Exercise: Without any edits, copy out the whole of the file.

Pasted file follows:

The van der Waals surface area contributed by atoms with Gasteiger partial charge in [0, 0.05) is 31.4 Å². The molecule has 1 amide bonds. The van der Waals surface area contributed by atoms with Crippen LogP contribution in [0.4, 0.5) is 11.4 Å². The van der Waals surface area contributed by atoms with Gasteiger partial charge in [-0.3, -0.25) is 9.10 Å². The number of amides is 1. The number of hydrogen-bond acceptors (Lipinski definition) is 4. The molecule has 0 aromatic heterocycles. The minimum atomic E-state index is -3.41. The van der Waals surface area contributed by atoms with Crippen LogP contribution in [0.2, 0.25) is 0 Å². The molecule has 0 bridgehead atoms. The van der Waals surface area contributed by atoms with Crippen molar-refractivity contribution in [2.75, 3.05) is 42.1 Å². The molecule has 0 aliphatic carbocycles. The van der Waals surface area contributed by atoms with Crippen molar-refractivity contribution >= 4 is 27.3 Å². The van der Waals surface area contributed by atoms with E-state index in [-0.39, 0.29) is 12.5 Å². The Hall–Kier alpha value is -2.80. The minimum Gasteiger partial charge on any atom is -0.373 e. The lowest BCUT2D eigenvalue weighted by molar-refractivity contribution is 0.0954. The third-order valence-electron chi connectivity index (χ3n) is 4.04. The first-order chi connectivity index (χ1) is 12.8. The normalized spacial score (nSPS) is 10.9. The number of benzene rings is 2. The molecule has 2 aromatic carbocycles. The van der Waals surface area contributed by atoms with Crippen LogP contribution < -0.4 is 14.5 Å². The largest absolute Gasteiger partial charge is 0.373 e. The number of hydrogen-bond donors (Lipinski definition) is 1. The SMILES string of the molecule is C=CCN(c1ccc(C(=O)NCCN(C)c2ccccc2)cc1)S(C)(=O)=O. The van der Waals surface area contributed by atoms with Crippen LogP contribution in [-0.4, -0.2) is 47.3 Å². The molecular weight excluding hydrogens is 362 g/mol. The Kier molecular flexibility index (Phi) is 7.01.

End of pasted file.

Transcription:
The van der Waals surface area contributed by atoms with Gasteiger partial charge in [0, 0.05) is 31.4 Å². The molecule has 1 amide bonds. The van der Waals surface area contributed by atoms with Crippen LogP contribution in [0.4, 0.5) is 11.4 Å². The van der Waals surface area contributed by atoms with Gasteiger partial charge in [-0.3, -0.25) is 9.10 Å². The number of amides is 1. The number of hydrogen-bond acceptors (Lipinski definition) is 4. The molecule has 0 aromatic heterocycles. The minimum atomic E-state index is -3.41. The van der Waals surface area contributed by atoms with Crippen LogP contribution in [0.2, 0.25) is 0 Å². The molecule has 0 bridgehead atoms. The van der Waals surface area contributed by atoms with Crippen molar-refractivity contribution in [2.75, 3.05) is 42.1 Å². The molecule has 0 aliphatic carbocycles. The van der Waals surface area contributed by atoms with Crippen molar-refractivity contribution >= 4 is 27.3 Å². The van der Waals surface area contributed by atoms with E-state index in [-0.39, 0.29) is 12.5 Å². The Hall–Kier alpha value is -2.80. The minimum Gasteiger partial charge on any atom is -0.373 e. The lowest BCUT2D eigenvalue weighted by molar-refractivity contribution is 0.0954. The third-order valence-electron chi connectivity index (χ3n) is 4.04. The first-order chi connectivity index (χ1) is 12.8. The normalized spacial score (nSPS) is 10.9. The number of benzene rings is 2. The molecule has 2 aromatic carbocycles. The van der Waals surface area contributed by atoms with Crippen LogP contribution < -0.4 is 14.5 Å². The largest absolute Gasteiger partial charge is 0.373 e. The number of hydrogen-bond donors (Lipinski definition) is 1. The SMILES string of the molecule is C=CCN(c1ccc(C(=O)NCCN(C)c2ccccc2)cc1)S(C)(=O)=O. The van der Waals surface area contributed by atoms with Crippen LogP contribution in [-0.4, -0.2) is 47.3 Å². The molecular weight excluding hydrogens is 362 g/mol. The Kier molecular flexibility index (Phi) is 7.01.